Patients with Hashimoto’s should limit sugars and processed foods. Processed food is high in saturated fats that increase cholesterol and preservatives that harm your gastrointestinal tract. Fast food is also full of preservatives and additives, plus the wrappers and boxes are coated with hormone-disrupting chemicals.
Those with Hashimoto’s run the risk of diabetes, obesity, and heart disease, so eating a thyroid-boosting diet focusing on your specific needs eases symptoms and helps control weight.
Nourishing Your Thyroid
These foods support and nourish your thyroid for better health:
- Eggs: Egg whites are full of protein, and the yolks have iodine and selenium.
- Meat: Protein is vital to thyroid function, so include lamb, beef, and chicken in your diet. Avoid processed meats; they have chemicals that mimic our hormones.
- Fish: Including salmon, tuna, halibut, and shrimp; avoid fish high in mercury. This heavy metal leads to thyroid inflammation and hypothyroidism by slowing or altering hormone response.
- Vegetables: Consume as many vegetables as possible—they have the needed nutrients to heal and rebuild your body. You have more than likely heard not to eat cruciferous vegetables if you have thyroid disease. These vegetables have compounds that slow thyroid hormone production and reduce iodine uptake by the thyroid.
- Fruits: Including berries, bananas, oranges, tomatoes, etc. Just like vegetables, your body needs the nutrients found in fruits. Try to avoid pesticides, but that’s not always possible. I soak my fruits in a sink full of cold water with a cup of white vinegar for 10-15 minutes, then rinse well. It’s incredible (disgusting) how dirty the water gets!
- Gluten-free grains and seeds: Try rice, buckwheat, quinoa, chia seeds, and flax seeds. You can experiment with this food group to determine which ones you like, and which best nourish your body.
- Dairy: This category is somewhat controversial—dairy products, including milk, cheese, yogurt, etc., supply many beneficial vitamins and minerals. However, many with hypothyroidism experience inflammation and excess mucus after consuming dairy. Most feel better after avoiding dairy altogether.
- Beverages: Filtered water and other non-caffeinated beverages. Try to avoid fluoride in your drinking water. A little know fact- fluoride was used until the 1950s to slow thyroid function in patients with hyperthyroidism or Graves’ disease.
If you have Hashimoto’s thyroid disease, you should focus on a diet based on vegetables, fruits, and lean meats. They offer vital nutrients, are filling, and don’t have empty calories.
Which Foods Should You Avoid?
- Soy foods: tofu, tempeh, edamame, etc. There has always been concern over the harmful effects of the compounds in soy called isoflavones on the thyroid.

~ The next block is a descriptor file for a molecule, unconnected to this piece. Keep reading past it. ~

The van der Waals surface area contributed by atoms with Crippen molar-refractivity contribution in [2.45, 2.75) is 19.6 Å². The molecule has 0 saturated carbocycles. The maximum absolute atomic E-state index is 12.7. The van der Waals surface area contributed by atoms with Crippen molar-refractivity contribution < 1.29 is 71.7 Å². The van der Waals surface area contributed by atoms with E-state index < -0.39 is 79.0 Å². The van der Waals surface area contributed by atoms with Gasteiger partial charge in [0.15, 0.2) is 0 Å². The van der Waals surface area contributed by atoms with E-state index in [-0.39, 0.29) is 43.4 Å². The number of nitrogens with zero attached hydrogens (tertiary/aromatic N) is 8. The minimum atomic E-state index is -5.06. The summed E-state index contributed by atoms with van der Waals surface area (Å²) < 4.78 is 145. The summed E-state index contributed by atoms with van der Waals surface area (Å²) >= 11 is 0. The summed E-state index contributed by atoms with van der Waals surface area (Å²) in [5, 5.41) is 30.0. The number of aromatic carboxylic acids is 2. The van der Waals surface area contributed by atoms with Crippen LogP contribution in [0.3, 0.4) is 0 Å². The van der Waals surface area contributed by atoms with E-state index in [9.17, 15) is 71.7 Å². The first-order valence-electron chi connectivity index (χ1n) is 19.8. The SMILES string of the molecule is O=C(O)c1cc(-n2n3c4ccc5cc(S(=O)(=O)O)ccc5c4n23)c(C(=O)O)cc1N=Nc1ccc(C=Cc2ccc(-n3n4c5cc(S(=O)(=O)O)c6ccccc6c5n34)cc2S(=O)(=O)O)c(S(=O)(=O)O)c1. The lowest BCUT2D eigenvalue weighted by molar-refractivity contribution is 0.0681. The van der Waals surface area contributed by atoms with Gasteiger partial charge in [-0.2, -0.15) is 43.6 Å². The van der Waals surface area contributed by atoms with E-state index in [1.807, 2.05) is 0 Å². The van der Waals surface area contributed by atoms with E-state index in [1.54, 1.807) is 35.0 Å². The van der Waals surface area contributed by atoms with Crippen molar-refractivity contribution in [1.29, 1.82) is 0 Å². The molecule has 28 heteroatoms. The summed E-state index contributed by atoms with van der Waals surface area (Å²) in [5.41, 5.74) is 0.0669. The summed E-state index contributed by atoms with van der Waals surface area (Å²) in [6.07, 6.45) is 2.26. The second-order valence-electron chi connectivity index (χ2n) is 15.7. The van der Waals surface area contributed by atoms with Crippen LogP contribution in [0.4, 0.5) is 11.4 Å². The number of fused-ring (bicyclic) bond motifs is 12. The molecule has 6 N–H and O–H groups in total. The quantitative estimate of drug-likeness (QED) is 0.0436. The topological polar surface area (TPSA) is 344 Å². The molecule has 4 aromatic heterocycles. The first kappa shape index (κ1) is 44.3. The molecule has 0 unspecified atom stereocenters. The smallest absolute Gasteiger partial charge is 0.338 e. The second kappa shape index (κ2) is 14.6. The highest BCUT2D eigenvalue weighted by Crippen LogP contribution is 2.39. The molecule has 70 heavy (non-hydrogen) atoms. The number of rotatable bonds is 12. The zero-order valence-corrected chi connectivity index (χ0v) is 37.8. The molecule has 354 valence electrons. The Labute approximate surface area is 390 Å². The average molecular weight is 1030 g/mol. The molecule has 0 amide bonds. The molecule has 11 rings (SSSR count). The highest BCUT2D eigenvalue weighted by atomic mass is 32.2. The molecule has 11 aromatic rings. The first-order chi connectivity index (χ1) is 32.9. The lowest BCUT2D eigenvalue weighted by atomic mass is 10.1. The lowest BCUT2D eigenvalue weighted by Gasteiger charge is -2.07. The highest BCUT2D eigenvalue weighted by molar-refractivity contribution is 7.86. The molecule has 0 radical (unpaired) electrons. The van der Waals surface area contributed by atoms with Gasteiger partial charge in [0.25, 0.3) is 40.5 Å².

- Certain vegetables: cabbage, broccoli, kale, cauliflower, spinach, etc. As mentioned earlier, these cruciferous vegetables have compounds that slow the thyroid and inhibit iodine uptake.
- Fruits and starchy plants: cassava, peaches, strawberries, etc. These are prone to raise blood sugar, so they are best limited or avoided altogether.
- Nuts and seeds: These are harmful to some, so take caution when consuming millet, pine nuts, peanuts, etc
These are not the only troublesome foods to avoid or limit; as you learn how to manage this disease, you will learn the foods that make you feel better and the ones to avoid.
As you work to regain your health, you may run across those who don’t believe that food and nutrition affect your thyroid and health, including most conventional doctors. Doctors are taught in medical school that thyroid disease is an “easy, quick fix. One test, one pill, and you’re done.”
The problem is for many; nothing could be further from the truth.
These doctors treat thyroid dysfunction but fail to address the root cause of the thyroid problem, the autoimmune disease.
As I mentioned before, many Hashimoto’s patients are deficient in magnesium, B vitamins, vitamin C, and vitamin D. Supplementing vitamin deficiencies helps fight the root cause of thyroid disorder, the autoimmune disease, and ease inflammation.
Hashimoto’s patients who still struggle with symptoms even while on medication can find relief following a custom treatment plan created for them by a holistic or functional medicine doctor. These doctors test vitamin and mineral levels to target deficiencies and are more likely to prescribe natural hormones than levothyroxine. In addition, these doctors focus on treating and healing the whole body, including clearing heavy metals and environmental toxins.